Saturday, March 16, 2019

Kyla Brox - Pain & Glory

Well, wow.  Before you even get to the music, Pain & Glory makes an impression courtesy of the artwork by Daren Newman and the glossy packaging.  On the front cover drawings of Kyla Brox are embellished with stylish calligraphy that forms the locks of her hair out of song titles, while her name and the album title are in embossed lettering.
So does the music live up to the expectations created by the cover?  Broadly speaking, yes it does.  With 16 songs lasting just over an hour there’s plenty to get your teeth into, mostly leaning in a soul-funk direction but with some welcome variations along the way.
It’s an impressive team affair from her regular band and the additional musicians, including the excellent Haggis Horns.  But of course it’s Kyla Brox whose name is on the cover, and the quality of her vocals certainly justifies the billing.  Her voice is versatile enough to bring different flavours to her preferred bluesy, soulful domain.  On the likes of ‘Sensitive Soul’ she
Sensitive soul Kyla Brox
can take on a modern soul guise, á la Lisa Stansfield perhaps, adding shots of falsetto to its steady beat and slight but still appealing chorus.  In a similar vein are the slight ‘Manchester Milan’ and the stronger ‘Don’t Let Me Fall’, a good un’ that develops from a subdued opening into a strong melody, with extra bonus points for a precision-tooled guitar solo from Paul Farr.  But in a gutsy middle eight she veers towards Sharon Jones and the Dap-Kings territory, which really hits the spot.  And indeed on the earlier ‘Bloodshot Sky’ Brox really channels Sharon’s urgency, on a slice of forceful funky soul with a push-and-pull riff and tasteful undercurrents of harp from Clive Mellor.  The opening ‘For The Many’ is also in the tough funk zone, a clarion call to “Believe the youth, they know the truth” with some Stevie Wonder-style clavinet from John Ellis, that nails Brox’s colours firmly to the mast.  ‘Let You Go’ is also a strutting affair, with a bit of urgency and Brox in a lower register, nicely done but ultimately less significant.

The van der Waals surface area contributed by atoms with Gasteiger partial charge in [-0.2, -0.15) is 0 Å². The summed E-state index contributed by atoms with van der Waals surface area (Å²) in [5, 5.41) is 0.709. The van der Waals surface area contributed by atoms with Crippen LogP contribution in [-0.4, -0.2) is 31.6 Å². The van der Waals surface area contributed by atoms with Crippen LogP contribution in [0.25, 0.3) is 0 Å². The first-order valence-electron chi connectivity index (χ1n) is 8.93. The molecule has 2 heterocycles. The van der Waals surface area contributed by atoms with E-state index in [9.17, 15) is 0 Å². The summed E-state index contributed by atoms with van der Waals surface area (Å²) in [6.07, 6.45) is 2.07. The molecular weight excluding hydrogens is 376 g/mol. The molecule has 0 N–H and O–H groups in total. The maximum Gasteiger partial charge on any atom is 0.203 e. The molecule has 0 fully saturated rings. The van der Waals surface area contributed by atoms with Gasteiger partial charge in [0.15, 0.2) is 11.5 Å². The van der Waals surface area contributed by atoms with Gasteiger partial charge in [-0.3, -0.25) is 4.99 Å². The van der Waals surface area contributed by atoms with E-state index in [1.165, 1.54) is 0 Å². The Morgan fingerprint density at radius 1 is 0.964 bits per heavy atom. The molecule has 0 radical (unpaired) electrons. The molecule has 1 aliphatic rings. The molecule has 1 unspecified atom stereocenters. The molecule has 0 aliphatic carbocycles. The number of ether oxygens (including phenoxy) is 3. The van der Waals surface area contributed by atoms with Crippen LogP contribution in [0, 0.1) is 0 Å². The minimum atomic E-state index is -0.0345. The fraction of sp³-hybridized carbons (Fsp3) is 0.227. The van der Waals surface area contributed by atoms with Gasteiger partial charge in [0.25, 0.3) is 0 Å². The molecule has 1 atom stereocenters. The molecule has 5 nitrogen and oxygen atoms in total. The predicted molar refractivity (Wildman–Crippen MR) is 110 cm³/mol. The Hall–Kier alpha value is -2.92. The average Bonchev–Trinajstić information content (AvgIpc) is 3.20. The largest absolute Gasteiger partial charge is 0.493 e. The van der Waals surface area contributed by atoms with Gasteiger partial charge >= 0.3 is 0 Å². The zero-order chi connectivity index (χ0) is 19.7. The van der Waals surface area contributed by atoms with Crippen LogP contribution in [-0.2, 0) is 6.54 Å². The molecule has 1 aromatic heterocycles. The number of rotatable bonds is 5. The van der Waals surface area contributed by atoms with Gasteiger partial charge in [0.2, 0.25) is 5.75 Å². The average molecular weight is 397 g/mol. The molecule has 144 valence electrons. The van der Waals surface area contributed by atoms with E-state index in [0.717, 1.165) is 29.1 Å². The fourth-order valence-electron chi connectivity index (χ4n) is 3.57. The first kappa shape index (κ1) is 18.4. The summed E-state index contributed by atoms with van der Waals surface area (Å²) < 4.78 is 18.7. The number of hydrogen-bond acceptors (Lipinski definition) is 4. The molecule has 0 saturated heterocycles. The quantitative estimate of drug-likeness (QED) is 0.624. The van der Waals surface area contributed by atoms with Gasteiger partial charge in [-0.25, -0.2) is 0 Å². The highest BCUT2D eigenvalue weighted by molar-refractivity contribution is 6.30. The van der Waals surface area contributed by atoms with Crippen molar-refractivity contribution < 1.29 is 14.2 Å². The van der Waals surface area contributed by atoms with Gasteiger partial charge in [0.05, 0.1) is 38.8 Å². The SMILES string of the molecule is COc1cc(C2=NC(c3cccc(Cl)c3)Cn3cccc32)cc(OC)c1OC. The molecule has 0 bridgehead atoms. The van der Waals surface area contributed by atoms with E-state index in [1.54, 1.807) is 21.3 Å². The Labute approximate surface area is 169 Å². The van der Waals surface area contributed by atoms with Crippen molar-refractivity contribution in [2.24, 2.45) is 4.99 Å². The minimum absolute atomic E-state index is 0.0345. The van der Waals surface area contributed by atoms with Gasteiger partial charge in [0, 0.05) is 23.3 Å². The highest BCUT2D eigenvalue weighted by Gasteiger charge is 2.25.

Kyla and the gang can also reach for a slinkier feel though.  Tracks like ‘Compromise’ and ‘Lovers Lake’ would fit neatly into Ana Popovic’s latest album Like It On Top.  The former recounts the challenges of motherhood, while the latter is a particularly tasty number, relaxed and breezy with a convincingly smooch vocal.
But there’s also room for the infectious, horn-parping jump blues of ‘Bluesman’s Child’.  With a catchy arrangement that recalls ‘Good Rockin’ At Midnight’, Brox sounds like she’s having fun as she relays her experience of growing up with the dad of the title.
The title track fashions a soul ballad from a simple, satisfying melody.  But better still are the likes of  ‘Choose Life’ and ‘Away From Yesterday’, both of which are sweetly reflective in tone.  ‘Choose Life’ hints at the closing cover of Leonard Cohen’s ‘Hallelujah’, with fittingly tasteful piano from Ellis and spot on vocals once again from Brox, some big open notes perfectly selected.
The album feels padded out by a few songs.  Somebody should have been ready to wield a scalpel, and strip out the less weighty numbers in the service of more focus and sharpness.  But even with that reservation, Pain & Glory is a more convincing body of work than its predecessor, Throw Away Your Blues, producer Sam Brox deserving credit for a big, rich sound.  Kyla forms a convincing songwriting team with guitarist Farr and bassist husband Danny Blomeley, and together with drummer Mark Warburton and their other collaborators they clearly know their green onions when it comes to putting the songs across.  If funky soul is your kinda thing, then go get this brand new bag of it. 

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